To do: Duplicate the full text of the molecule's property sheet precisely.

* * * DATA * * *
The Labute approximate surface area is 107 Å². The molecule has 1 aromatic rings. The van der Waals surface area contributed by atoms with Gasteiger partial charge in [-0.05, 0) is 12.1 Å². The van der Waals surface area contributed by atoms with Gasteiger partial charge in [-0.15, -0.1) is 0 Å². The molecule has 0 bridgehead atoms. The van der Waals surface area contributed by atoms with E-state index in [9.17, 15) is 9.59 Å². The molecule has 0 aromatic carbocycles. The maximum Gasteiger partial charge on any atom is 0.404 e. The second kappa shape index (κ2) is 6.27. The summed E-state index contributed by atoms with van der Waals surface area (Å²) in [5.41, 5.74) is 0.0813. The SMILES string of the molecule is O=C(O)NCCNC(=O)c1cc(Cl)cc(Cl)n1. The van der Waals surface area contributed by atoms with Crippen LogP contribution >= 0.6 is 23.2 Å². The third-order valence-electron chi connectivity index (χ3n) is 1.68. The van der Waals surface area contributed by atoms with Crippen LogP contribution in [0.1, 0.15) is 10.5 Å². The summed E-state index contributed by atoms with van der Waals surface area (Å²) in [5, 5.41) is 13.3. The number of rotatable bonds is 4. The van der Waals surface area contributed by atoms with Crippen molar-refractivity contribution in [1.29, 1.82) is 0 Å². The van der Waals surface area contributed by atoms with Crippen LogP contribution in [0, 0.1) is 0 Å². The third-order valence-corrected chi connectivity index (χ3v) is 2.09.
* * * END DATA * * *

The Labute approximate surface area is 107 Å². The molecule has 1 aromatic rings. The van der Waals surface area contributed by atoms with Gasteiger partial charge in [-0.05, 0) is 12.1 Å². The van der Waals surface area contributed by atoms with Gasteiger partial charge in [-0.15, -0.1) is 0 Å². The molecule has 0 bridgehead atoms. The van der Waals surface area contributed by atoms with E-state index in [9.17, 15) is 9.59 Å². The molecule has 0 aromatic carbocycles. The maximum Gasteiger partial charge on any atom is 0.404 e. The second kappa shape index (κ2) is 6.27. The summed E-state index contributed by atoms with van der Waals surface area (Å²) in [5.41, 5.74) is 0.0813. The SMILES string of the molecule is O=C(O)NCCNC(=O)c1cc(Cl)cc(Cl)n1. The van der Waals surface area contributed by atoms with Crippen LogP contribution >= 0.6 is 23.2 Å². The third-order valence-electron chi connectivity index (χ3n) is 1.68. The van der Waals surface area contributed by atoms with Crippen LogP contribution in [0.1, 0.15) is 10.5 Å². The summed E-state index contributed by atoms with van der Waals surface area (Å²) in [5, 5.41) is 13.3. The number of rotatable bonds is 4. The van der Waals surface area contributed by atoms with Crippen molar-refractivity contribution in [1.29, 1.82) is 0 Å². The van der Waals surface area contributed by atoms with Crippen LogP contribution in [0, 0.1) is 0 Å². The third-order valence-corrected chi connectivity index (χ3v) is 2.09.